Alaska Hyway Tours
Pioneer Alaska Bus Companies
Alaska Hyway Tours, which began scheduled sightseeing and highway service in 1955, was the bus/motorcoach branch of an Alaska travel-oriented network started by Chuck and Marguerite West in 1946. In 1957, the companies which included the Gray Line franchise in Alaska, 3 Westmark hotels, and Alaska Cruise Lines, were reorganized as part of Westours.
December 28, 1961: SEATTLE - Organization of a bus company to operate between Seattle and Alaska, using the new ferry service in southeastern Alaska, was announced Wednesday.
An application for an Interstate Commerce Commission permit for the service has been filed by Alaska Hyway Tours, Everett W. Patton of Fairbanks, president, announced.
When ICC approval is received, the company will request the necessary Canadian permits, but there will be no pickup or discharge of passengers in Canada.
The ICC application requests the right to transport passengers from Seattle to Prince Rupert, where the coach with its passengers would drive aboard a ferry.
At Haines, Alaska, the service would tie in with the service operated for the last six summers by Alaska Hyway Tours in conjunction with Arctic Alaska Tours.
The first of the new Alaska ferries, being built by the Puget Sound Bridge and Dry Dock Co., is scheduled for completion next fall.
It is hoped that the bus service can begin in 1963, Patton said.
In 1963, Alaska Hyway Tours was connecting with White Pass & Yukon Route buses to provide service from Whitehorse to many points in Alaska. Click on the image to the right to see the entire 1963 schedule.
In 1964, Alaska Hyway Tours inaugurated service between Alaska and the State of Washington State. The first bus left Seattle on May 18 and arrived in Fairbanks on May 26. Overnight stops were made at Harrison Hot Springs, Prince George, Dawson Creek, Fort Nelson, Watson Lake, Whitehorse, and the Alaska-Yukon border. A variety of round-trips tours between Washington and Alaska were offered, from 11 to 23 days, with 27 departure dates. To start this service, the company bought "three luxurious new air-conditioned, 38 passenger Sceneramic Highway Cruisers," bringing the number of buses in the fleet to 14.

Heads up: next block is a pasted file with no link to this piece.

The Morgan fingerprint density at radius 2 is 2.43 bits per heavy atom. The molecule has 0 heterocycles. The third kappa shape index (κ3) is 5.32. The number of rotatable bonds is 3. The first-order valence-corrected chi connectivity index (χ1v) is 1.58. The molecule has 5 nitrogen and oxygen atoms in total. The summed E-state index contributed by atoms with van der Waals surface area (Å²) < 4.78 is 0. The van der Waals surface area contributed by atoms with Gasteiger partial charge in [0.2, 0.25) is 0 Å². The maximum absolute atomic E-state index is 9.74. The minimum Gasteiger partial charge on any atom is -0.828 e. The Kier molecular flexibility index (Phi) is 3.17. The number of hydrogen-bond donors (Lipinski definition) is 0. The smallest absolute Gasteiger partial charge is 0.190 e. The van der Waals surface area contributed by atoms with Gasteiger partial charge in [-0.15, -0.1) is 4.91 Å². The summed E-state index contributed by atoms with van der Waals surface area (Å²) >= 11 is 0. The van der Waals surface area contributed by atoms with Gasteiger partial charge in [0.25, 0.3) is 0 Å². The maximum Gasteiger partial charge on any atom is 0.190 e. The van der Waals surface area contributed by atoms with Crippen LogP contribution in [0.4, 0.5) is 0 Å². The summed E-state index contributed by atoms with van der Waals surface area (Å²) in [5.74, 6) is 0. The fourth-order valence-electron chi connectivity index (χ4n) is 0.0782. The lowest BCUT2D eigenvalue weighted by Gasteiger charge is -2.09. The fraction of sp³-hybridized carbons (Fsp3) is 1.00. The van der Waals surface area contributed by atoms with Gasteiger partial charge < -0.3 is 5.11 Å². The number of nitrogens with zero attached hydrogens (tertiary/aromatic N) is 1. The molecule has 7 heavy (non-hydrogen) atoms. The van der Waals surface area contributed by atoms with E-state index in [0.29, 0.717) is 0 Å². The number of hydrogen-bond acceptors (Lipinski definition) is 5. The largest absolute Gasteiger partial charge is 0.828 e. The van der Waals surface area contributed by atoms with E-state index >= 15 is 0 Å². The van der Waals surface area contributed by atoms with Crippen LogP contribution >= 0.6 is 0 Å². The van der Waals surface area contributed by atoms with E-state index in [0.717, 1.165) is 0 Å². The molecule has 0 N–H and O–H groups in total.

In 1973, Westours was sold to Holland America Line, a major player in the Alaska cruise market. The West family stayed in Alaska tourism by starting a tour company and travel agency that eventually evolved into Alaska Sightseeing (buses) and Cruise West (ships).
Fairbanks Daily News-Miner, Tuesday, September 2, 1958
Rocks bouncing down a hillside and land sliding under the road on the Richardson Highway near Paxson's Lodge stopped an Alaska Hyways Tour bus carrying nine passengers on Saturday at about 2 p.m. as it was traveling from Valdez to Fairbanks.
Mrs. Ethel Griffin, 72, of Palo Alto, Calif., was the only passenger who was injured, and she was flown to St. Joseph's Hospital for medical care. Hospital authorities reported that she will be discharged today, following treatment for an injured back, hand and foot, received when she fell over a railing into the bus doorway, according to the hospital report.
When Everett (Pat) Patton, bus driver and part-owner in the firm, hurried into Paxson to call for assistance, the Bureau of Public Roads radio was closed for the weekend and he chartered a plane to fly to Big Delta to telephone for aid.
A bus and mechanic were sent to the damaged bus and the eight passengers were brought on into Fairbanks. Damage to the bus has been estimated by bus officials at approximately $300. If the bus had not been traveling slowly up a grade, the damage to the bus and the injuries to passengers could have been greater, a bus company official added this morning.